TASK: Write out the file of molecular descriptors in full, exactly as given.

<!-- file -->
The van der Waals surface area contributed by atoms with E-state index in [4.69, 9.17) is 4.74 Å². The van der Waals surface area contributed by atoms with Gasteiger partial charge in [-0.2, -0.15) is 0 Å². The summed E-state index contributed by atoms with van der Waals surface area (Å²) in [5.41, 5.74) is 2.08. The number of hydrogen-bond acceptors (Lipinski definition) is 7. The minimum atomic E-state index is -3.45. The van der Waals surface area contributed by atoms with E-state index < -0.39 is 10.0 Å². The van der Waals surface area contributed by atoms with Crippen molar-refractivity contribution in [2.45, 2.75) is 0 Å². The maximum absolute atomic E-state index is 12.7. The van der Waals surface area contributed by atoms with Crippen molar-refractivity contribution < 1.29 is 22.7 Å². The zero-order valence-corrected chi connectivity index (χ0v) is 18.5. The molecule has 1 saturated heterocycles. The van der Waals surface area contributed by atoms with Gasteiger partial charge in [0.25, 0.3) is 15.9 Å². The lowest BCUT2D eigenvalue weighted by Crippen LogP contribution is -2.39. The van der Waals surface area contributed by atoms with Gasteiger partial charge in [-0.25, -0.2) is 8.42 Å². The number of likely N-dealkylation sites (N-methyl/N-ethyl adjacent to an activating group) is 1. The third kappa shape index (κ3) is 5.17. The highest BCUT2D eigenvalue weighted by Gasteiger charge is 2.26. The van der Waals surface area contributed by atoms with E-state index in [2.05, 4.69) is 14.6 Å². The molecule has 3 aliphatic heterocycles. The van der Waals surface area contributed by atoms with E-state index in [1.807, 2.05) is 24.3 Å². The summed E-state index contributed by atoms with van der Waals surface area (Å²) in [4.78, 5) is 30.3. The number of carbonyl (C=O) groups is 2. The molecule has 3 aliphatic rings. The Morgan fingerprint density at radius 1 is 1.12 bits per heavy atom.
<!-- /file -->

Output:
The van der Waals surface area contributed by atoms with E-state index in [4.69, 9.17) is 4.74 Å². The van der Waals surface area contributed by atoms with Gasteiger partial charge in [-0.2, -0.15) is 0 Å². The summed E-state index contributed by atoms with van der Waals surface area (Å²) in [5.41, 5.74) is 2.08. The number of hydrogen-bond acceptors (Lipinski definition) is 7. The minimum atomic E-state index is -3.45. The van der Waals surface area contributed by atoms with E-state index < -0.39 is 10.0 Å². The van der Waals surface area contributed by atoms with Crippen molar-refractivity contribution in [2.45, 2.75) is 0 Å². The maximum absolute atomic E-state index is 12.7. The van der Waals surface area contributed by atoms with Crippen molar-refractivity contribution < 1.29 is 22.7 Å². The zero-order valence-corrected chi connectivity index (χ0v) is 18.5. The molecule has 1 saturated heterocycles. The van der Waals surface area contributed by atoms with Gasteiger partial charge in [0.25, 0.3) is 15.9 Å². The lowest BCUT2D eigenvalue weighted by Crippen LogP contribution is -2.39. The van der Waals surface area contributed by atoms with Gasteiger partial charge in [-0.25, -0.2) is 8.42 Å². The number of likely N-dealkylation sites (N-methyl/N-ethyl adjacent to an activating group) is 1. The third kappa shape index (κ3) is 5.17. The highest BCUT2D eigenvalue weighted by Gasteiger charge is 2.26. The van der Waals surface area contributed by atoms with E-state index in [2.05, 4.69) is 14.6 Å². The molecule has 3 aliphatic heterocycles. The van der Waals surface area contributed by atoms with E-state index in [1.807, 2.05) is 24.3 Å². The summed E-state index contributed by atoms with van der Waals surface area (Å²) in [4.78, 5) is 30.3. The number of carbonyl (C=O) groups is 2. The molecule has 3 aliphatic rings. The Morgan fingerprint density at radius 1 is 1.12 bits per heavy atom.